For a further discussion founded Upon the observations of Q. Majorana and A. Sella, reference may be made to Lord Kelvin's Baltimore Lectures, p. 317, where a higher estimate of the value of n is favoured. It may be remarked that it is only the constant part of sky -light that can be due to detached molecules. Ordinary observation of the landscape shows that there is another part, highly variable from day to day, and due to suspended matter, much of which is fine enough to scatter light of blue quality.

The experiments of Tyndall upon precipitated clouds have been already referred to. So long as the precipitated particles are very fine, the light dispersed in a perpendicular direction is sky-blue and fully polarized. At a further stage of their growth} the particles disperse in the perpendicular direction a light which is no longer fully polarized. When quenched as far as possible by rotation of a nicol prism, it exhibits a residue of a more intense blue colour; and further it is found that the direction of the most nearly complete polarization becomes inclined to the direction of the primary rays.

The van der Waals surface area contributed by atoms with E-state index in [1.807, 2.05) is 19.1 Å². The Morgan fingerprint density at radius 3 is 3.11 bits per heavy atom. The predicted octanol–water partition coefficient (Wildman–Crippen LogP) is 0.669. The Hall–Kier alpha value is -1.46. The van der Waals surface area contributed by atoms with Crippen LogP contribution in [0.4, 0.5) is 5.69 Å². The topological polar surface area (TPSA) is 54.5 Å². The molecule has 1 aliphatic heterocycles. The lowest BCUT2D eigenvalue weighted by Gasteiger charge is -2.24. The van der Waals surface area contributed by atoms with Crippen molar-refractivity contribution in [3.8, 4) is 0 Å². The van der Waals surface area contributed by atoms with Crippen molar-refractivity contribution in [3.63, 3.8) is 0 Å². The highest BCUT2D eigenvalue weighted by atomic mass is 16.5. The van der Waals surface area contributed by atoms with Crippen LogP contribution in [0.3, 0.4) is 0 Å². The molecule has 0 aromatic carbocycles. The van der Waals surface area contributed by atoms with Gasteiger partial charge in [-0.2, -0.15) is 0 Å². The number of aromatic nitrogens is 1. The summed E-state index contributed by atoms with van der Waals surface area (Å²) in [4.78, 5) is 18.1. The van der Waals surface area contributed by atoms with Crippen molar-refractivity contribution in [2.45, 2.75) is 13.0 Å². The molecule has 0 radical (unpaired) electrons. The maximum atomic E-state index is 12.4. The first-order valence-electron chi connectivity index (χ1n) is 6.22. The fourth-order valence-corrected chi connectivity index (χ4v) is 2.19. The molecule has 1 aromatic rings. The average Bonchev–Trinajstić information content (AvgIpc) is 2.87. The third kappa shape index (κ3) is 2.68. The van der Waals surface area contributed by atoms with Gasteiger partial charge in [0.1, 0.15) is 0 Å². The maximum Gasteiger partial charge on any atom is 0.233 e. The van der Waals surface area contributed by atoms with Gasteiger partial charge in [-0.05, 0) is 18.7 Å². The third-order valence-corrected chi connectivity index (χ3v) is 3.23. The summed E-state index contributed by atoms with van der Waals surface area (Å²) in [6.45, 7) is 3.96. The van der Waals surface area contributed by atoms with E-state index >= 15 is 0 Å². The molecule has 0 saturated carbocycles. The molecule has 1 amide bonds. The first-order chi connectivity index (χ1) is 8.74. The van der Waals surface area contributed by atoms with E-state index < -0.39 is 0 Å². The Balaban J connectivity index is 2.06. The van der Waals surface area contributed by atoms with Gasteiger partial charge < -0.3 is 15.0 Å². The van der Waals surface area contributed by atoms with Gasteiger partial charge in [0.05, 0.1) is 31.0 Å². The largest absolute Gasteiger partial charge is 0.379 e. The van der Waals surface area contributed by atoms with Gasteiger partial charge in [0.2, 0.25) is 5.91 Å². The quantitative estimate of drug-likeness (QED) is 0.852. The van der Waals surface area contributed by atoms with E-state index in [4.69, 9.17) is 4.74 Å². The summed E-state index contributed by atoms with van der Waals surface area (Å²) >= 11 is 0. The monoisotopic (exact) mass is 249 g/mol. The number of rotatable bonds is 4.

A discussion of these and other questions upon the basis of the electromagnetic theory of light is given in the Phil. Mag., 1881, 12, p. 81. Here we must be content with a statement of some of the results. So long as the particles are supposed to be very small and to differ little from their environment in optical properties, there is little difference between the electric and the elastic solid theories, and the results expressing the character of the scattered light are equivalent to (5). Whatever may be the shape or size of the particles, there is no scattered light in a direction parallel to the primary electric displacements. In order to render an account of Tyndall's " residual blue " it is necessary to pursue the approximation further, taking for simplicity the case of spherical shape. We learn that the light dispersed in the direction of primary vibration is_ not only of higher order in the difference of optical quality, but is also of order k'c % in comparison with that dispersed in other directions, where c is the radius of the sphere, and fe = 2ir/X as before. The incident light being white, the intensity of the component colours scattered in this direction varies as the inverse eighth power of the wave-length, so that the resultant light is a rich blue.